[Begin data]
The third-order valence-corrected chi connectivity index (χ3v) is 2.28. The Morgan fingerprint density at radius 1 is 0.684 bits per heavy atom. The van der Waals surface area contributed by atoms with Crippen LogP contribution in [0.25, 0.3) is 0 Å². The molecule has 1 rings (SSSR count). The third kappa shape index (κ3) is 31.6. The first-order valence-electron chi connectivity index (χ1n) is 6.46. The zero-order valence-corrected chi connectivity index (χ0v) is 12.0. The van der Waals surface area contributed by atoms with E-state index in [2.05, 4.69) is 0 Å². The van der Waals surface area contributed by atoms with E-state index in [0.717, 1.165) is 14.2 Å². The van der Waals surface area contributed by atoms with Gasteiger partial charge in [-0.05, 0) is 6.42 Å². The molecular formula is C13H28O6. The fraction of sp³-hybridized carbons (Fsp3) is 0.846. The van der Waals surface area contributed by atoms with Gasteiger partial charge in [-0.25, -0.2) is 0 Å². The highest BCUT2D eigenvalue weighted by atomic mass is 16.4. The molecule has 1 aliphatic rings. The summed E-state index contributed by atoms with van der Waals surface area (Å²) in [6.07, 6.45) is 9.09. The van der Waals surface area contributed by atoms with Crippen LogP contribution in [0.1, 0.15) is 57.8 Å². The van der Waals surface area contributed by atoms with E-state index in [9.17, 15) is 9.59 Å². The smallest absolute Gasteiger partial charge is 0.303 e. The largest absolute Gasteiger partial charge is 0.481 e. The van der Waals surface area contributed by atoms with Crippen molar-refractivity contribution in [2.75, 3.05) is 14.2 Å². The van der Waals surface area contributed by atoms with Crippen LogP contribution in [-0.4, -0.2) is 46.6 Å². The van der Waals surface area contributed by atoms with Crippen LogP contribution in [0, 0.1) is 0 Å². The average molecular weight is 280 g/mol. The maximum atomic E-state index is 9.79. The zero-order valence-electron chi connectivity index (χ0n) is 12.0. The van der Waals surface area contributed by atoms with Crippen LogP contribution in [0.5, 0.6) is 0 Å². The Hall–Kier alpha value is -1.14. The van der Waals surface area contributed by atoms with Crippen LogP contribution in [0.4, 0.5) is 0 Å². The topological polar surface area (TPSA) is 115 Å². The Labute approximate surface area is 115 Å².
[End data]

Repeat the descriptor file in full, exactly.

The third-order valence-corrected chi connectivity index (χ3v) is 2.28. The Morgan fingerprint density at radius 1 is 0.684 bits per heavy atom. The van der Waals surface area contributed by atoms with Crippen LogP contribution in [0.25, 0.3) is 0 Å². The molecule has 1 rings (SSSR count). The third kappa shape index (κ3) is 31.6. The first-order valence-electron chi connectivity index (χ1n) is 6.46. The zero-order valence-corrected chi connectivity index (χ0v) is 12.0. The van der Waals surface area contributed by atoms with E-state index in [2.05, 4.69) is 0 Å². The van der Waals surface area contributed by atoms with E-state index in [0.717, 1.165) is 14.2 Å². The van der Waals surface area contributed by atoms with Gasteiger partial charge in [-0.05, 0) is 6.42 Å². The molecular formula is C13H28O6. The fraction of sp³-hybridized carbons (Fsp3) is 0.846. The van der Waals surface area contributed by atoms with Gasteiger partial charge in [-0.25, -0.2) is 0 Å². The highest BCUT2D eigenvalue weighted by atomic mass is 16.4. The molecule has 1 aliphatic rings. The summed E-state index contributed by atoms with van der Waals surface area (Å²) in [6.07, 6.45) is 9.09. The van der Waals surface area contributed by atoms with Crippen LogP contribution in [0.1, 0.15) is 57.8 Å². The van der Waals surface area contributed by atoms with E-state index in [9.17, 15) is 9.59 Å². The smallest absolute Gasteiger partial charge is 0.303 e. The largest absolute Gasteiger partial charge is 0.481 e. The van der Waals surface area contributed by atoms with Crippen molar-refractivity contribution in [2.75, 3.05) is 14.2 Å². The van der Waals surface area contributed by atoms with Crippen LogP contribution in [-0.4, -0.2) is 46.6 Å². The van der Waals surface area contributed by atoms with Crippen LogP contribution in [0, 0.1) is 0 Å². The average molecular weight is 280 g/mol. The maximum atomic E-state index is 9.79. The zero-order valence-electron chi connectivity index (χ0n) is 12.0. The van der Waals surface area contributed by atoms with Crippen LogP contribution in [0.5, 0.6) is 0 Å². The Hall–Kier alpha value is -1.14. The van der Waals surface area contributed by atoms with Crippen LogP contribution in [0.4, 0.5) is 0 Å². The topological polar surface area (TPSA) is 115 Å². The Labute approximate surface area is 115 Å².